Meet Hong Kong based world traveller and adventure mystery writer Brendan le Grange! His action-packed thrillers are inspired by history, ancient legends and exotic destinations.
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When did you decide you wanted to be an author?
I came into fiction the long way around, and would probably never have started the journey if I hadn’t got a job as a consultant and wanted to bolster my online presence—that’s what got me writing work-related articles. The combination of positive feedback on those articles and a growing boredom with working all day only to go home and write about work, meant that when a friend suggested I try fiction the idea took root.
How do you keep yourself motivated through the whole writing process?
That’s tricky, and the fact that there were three-and-a-half years between my two books suggests I haven’t been too successful at keeping myself on track! But in truth, it’s a bit like the gym, if I take a break it becomes harder and harder to get back into it, but as soon as I get into the story I find it pretty easy to run along with it.
What are your books about?
My books are adventure mysteries, most often compared in style to the Indiana Jones movies. Drachen imagines a treasure hidden by the Hanseatic League, and follows two competing groups as they try an solve the clues to its location. Then Butterfly Hill follows on loosely from there, picking-up on a tangential storyline as our antagonist turns his attention to the lost Imperial Seal of the Song Dynasty, believed to be buried somewhere in the hills above Hong Kong.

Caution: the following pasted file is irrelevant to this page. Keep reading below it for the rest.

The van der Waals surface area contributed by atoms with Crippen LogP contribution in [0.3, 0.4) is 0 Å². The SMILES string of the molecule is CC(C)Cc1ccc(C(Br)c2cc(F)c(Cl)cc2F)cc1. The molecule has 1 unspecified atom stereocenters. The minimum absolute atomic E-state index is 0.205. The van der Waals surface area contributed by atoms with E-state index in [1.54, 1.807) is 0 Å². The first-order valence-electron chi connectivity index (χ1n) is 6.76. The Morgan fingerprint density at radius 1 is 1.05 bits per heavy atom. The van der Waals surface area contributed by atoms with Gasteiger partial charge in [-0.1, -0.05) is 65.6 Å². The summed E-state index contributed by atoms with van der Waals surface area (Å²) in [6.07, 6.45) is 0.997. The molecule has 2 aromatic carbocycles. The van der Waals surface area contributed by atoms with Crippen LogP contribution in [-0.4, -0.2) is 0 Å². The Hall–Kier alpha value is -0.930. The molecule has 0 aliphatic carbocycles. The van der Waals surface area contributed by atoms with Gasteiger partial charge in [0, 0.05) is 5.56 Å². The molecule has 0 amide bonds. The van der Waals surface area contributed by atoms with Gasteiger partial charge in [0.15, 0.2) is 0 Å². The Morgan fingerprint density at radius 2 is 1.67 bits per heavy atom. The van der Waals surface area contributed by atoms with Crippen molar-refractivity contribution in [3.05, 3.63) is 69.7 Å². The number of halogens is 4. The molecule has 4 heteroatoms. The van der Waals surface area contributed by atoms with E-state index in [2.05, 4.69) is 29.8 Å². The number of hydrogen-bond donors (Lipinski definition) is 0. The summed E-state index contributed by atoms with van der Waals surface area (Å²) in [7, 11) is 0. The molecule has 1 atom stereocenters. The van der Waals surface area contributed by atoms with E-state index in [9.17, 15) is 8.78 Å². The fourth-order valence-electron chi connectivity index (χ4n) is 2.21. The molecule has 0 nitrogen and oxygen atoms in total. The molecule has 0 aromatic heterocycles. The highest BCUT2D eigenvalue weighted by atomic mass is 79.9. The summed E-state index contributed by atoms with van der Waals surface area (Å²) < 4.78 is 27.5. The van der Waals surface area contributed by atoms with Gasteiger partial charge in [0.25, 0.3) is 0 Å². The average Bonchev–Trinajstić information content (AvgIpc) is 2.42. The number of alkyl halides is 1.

I travel a lot for work, and aim to write the sort of book you’d buy in an airport and read in transit—so there is lots of action, a pared down style, and a premium on entertainment.
Where do you find inspiration?
My travels were my first inspiration. I used to live in Denmark and while travelling around northern Europe the history and architecture there just begs to be written into a mystery, and doing so became a strange sort of postcard or scrapbook for me. In Butterfly Hill I have taken a similar approach, trying to embed some of the ancient legends we walk past every day into a story that tells a different sort of Hong Kong adventure.
Can you describe your writing process?
I have a day job, a young family, and an on-going masters degree so my writing is very much left to fit into the gaps—which at time are very narrow. My commute involves a forty minute ferry ride and I do most of my writing on that, jotting down the story on my iPad. Then, often while travelling from work but also just in rare open windows of time, I’ll review the writing more carefully on my laptop. Typically I’ll write and re-write a couple of times before sending it off to a developmental editor—a step I take earlier now to make sure the projects don’t stall too much. Then I do another rewrite or two before sending it for copy editing and formatting.
I don’t want to take credit for my covers, because that is all the designers talent, but I do also enjoy that part of the process. I have made the decision to commission custom artwork for my books, so what I get to do is toss out a bunch of ideas and then see them come to life in the images, which are wonderfully intricate highlights of the plot.
What is the hardest part about writing?
Time. And fine tuning, I find the last few re-writes incredibly frustrating as, after multiple takes I’ll pass the book to my wife and she’ll find a spelling error on the first page!
Do you have any odd writing habits?
I don’t think so, maybe just the use of a ferry as a writing room
What do you like to do when you are not writing?
Travelling. Although having two young kids now has slowed us a little, we still do get out and about as often as possible and even our one year old has been to half-a-dozen countries.